When and how to use your vehicle's high beam headlights

High beam knowledge

B.C.'s provincial driving guide, Learn to Drive Smart, says the following about using your high beam headlights: "Use the high beam setting only on unlit roads at night when there aren’t any vehicles approaching or in front of you."

The companion, Tuning Up For Drivers adds: "Your high beams help you see further, but remember to dim them when another vehicle approaches (before the other driver’s high beams start to bother you)."

That's not a lot of information for anyone learning to drive, or wanting to improve their driving skills, to depend on for advice.

The B.C. law on using high beam headlights states:

Multiple beam headlamps

4.06 (5) A person who drives or operates a motor vehicle must not illuminate the upper beam of a headlamp if another motor vehicle is within a distance of 150 m from that vehicle, unless the driver has overtaken and passed the other vehicle, so that the high intensity portion of the beam does not strike or reflect into the eye of the other driver.

(6) Whenever a motor vehicle is parked or standing on a highway, the upper beam of the motor vehicle headlamps must not be illuminated.

There are two duties imposed on a driver here:

1. If you are approaching opposing traffic or catching up to a vehicle driving in the same direction that you are, dim your high beams when you are within 150 metres, or about 500, feet of the other vehicle.

2. If you are parked or stopped, but occupying your vehicle, you must have your headlights dimmed.

Absent from the law is any mention of day or night, so this means that the rule applies at all times.

The rule also prevents you from flashing your high beams at other drivers when overtaking, or to who fail to dim their own headlights when you are inside this distance limit.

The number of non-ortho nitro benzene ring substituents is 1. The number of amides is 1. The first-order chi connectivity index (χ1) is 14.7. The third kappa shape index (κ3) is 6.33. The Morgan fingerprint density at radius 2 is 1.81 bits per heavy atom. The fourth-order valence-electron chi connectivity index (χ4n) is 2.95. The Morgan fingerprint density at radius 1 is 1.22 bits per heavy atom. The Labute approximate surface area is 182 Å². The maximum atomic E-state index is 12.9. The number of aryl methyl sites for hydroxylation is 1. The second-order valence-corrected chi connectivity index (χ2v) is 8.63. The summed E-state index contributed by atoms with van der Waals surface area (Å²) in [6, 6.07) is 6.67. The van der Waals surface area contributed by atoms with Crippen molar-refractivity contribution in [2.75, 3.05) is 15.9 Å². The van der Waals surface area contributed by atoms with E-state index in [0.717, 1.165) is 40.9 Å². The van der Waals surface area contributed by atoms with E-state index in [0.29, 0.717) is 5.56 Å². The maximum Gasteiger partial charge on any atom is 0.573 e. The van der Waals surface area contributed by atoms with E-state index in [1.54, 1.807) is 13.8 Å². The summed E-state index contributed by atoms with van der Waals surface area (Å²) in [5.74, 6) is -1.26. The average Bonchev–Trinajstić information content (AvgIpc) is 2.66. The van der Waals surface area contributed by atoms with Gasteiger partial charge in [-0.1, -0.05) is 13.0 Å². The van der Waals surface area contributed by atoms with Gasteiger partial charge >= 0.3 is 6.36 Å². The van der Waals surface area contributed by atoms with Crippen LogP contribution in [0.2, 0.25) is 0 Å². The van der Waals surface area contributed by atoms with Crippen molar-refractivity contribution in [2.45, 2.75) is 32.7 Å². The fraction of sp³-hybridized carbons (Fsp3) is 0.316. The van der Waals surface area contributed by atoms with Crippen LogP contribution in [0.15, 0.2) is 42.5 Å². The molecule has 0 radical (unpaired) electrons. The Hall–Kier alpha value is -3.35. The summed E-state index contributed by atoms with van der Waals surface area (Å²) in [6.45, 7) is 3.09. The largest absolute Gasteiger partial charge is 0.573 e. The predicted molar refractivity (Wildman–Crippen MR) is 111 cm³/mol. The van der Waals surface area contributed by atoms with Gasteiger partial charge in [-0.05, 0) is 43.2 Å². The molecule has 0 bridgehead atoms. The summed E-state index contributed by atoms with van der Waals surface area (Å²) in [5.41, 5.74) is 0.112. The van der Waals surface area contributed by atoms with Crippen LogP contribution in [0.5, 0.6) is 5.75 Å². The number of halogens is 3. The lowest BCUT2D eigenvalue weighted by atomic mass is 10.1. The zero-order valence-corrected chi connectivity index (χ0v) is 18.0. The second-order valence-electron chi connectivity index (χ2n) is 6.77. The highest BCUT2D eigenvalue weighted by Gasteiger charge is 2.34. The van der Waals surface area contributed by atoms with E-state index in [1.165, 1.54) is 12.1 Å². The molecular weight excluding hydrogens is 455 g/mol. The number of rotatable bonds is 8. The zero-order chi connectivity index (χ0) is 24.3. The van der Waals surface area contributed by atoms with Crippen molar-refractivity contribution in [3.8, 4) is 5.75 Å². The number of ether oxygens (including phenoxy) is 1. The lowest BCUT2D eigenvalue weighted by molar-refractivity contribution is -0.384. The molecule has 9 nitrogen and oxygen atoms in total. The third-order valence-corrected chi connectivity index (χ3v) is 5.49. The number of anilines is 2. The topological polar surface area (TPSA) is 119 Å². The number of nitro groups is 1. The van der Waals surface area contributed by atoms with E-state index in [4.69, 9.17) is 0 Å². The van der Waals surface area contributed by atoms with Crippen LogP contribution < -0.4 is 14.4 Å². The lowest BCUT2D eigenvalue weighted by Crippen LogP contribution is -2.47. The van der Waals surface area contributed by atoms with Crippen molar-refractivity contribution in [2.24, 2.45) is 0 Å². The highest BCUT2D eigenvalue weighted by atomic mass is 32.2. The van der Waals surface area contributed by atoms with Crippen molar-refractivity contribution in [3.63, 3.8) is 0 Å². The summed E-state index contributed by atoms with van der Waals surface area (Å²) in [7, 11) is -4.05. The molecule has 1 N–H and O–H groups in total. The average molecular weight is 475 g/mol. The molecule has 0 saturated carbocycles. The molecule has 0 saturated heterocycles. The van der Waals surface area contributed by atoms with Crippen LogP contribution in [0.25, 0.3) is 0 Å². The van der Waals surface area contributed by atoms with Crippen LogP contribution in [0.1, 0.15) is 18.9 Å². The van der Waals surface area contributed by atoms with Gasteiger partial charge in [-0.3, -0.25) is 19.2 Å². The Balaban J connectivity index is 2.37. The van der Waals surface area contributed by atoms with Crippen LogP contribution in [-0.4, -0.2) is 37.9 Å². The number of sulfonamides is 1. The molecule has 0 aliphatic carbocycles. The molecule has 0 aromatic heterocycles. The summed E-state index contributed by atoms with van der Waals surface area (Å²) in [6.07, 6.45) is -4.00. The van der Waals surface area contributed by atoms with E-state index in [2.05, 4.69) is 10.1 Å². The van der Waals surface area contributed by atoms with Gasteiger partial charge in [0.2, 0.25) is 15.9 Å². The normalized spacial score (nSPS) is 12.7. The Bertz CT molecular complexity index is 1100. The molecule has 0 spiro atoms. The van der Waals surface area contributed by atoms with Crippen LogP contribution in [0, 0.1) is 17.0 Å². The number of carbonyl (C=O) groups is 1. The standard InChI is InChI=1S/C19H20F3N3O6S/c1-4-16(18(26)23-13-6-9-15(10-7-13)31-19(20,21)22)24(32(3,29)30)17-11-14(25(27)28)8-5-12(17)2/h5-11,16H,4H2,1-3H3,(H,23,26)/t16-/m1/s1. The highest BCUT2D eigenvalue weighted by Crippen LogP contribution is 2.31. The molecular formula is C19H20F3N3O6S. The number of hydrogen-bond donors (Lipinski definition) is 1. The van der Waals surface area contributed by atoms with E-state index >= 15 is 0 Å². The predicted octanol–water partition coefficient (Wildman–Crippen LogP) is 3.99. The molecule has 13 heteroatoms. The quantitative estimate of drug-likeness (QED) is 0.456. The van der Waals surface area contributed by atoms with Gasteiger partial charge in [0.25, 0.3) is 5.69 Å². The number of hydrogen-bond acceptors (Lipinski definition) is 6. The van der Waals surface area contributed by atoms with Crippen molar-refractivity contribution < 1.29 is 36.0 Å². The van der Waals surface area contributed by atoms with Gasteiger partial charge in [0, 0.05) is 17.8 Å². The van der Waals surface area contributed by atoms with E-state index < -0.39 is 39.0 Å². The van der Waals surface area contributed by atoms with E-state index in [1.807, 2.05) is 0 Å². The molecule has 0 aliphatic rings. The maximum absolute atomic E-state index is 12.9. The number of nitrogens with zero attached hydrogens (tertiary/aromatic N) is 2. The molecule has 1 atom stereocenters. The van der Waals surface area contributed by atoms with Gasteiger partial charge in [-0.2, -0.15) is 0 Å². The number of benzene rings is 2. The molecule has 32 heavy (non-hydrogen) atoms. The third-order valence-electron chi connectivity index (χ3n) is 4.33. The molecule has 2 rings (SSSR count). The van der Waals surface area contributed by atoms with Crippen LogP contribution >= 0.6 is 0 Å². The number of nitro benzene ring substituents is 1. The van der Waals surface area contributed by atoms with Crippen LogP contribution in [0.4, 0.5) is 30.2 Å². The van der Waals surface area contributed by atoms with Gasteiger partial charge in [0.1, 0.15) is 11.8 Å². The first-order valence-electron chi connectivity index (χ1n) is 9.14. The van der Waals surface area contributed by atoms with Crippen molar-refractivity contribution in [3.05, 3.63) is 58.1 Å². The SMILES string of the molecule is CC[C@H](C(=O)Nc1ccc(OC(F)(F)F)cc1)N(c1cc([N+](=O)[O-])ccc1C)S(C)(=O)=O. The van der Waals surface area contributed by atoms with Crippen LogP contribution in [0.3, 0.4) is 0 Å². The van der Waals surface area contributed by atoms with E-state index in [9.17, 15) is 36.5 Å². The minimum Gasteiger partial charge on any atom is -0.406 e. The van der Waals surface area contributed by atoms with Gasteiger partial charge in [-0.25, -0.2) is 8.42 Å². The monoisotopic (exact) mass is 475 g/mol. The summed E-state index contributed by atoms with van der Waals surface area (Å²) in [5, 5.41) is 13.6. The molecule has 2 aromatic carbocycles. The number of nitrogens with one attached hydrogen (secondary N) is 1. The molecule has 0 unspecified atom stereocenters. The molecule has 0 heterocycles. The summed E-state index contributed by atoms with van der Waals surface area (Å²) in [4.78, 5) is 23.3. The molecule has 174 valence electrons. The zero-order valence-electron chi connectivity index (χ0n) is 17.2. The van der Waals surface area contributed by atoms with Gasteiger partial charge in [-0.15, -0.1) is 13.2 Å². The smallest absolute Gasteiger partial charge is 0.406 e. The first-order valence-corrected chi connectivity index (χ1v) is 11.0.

High beam headlights are meant for use on unlit highways. For urban areas with street lighting, low speed streets and when rain, falling snow or fog causes problems with your ability to see ahead, use low beam.

Scott Marshall, training director for Young Drivers of Canada suggests most of us dim our headlights too soon, often as soon as we see an oncoming vehicle. Your high beams have not reached the other driver yet so there is no hurry to switch to low beam. In fact, this could actually be dangerous as you could be overdriving your low beams.

He suggests the time to dim your lights is when you see the spray of your headlights meet the spray of the opposing vehicle's headlights.

In any discussion I have on headlights, the other person invariably raises the issue of being blinded by blue (light) headlights. If you are the driver of a vehicle equipped with high intensity discharge headlights (HID), it is even more important for you to remember to always dim your headlights when required.

This article is written by or on behalf of an outsourced columnist and does not necessarily reflect the views of Castanet.

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About the Author

Tim Schewe is a retired constable with many years of traffic law enforcement experience. He has been writing his column for most of the 20 years of his service in the RCMP.

The column was 'The Beat Goes On' in Fort St. John, 'Traffic Tips' in the South Okanagan and now 'Behind the Wheel' on Vancouver Island and here on Castanet.net.

Schewe retired from the force in January of 2006, but the column has become a habit, and continues.

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The views expressed are strictly those of the author and not necessarily those of Castanet. Castanet does not warrant the contents.

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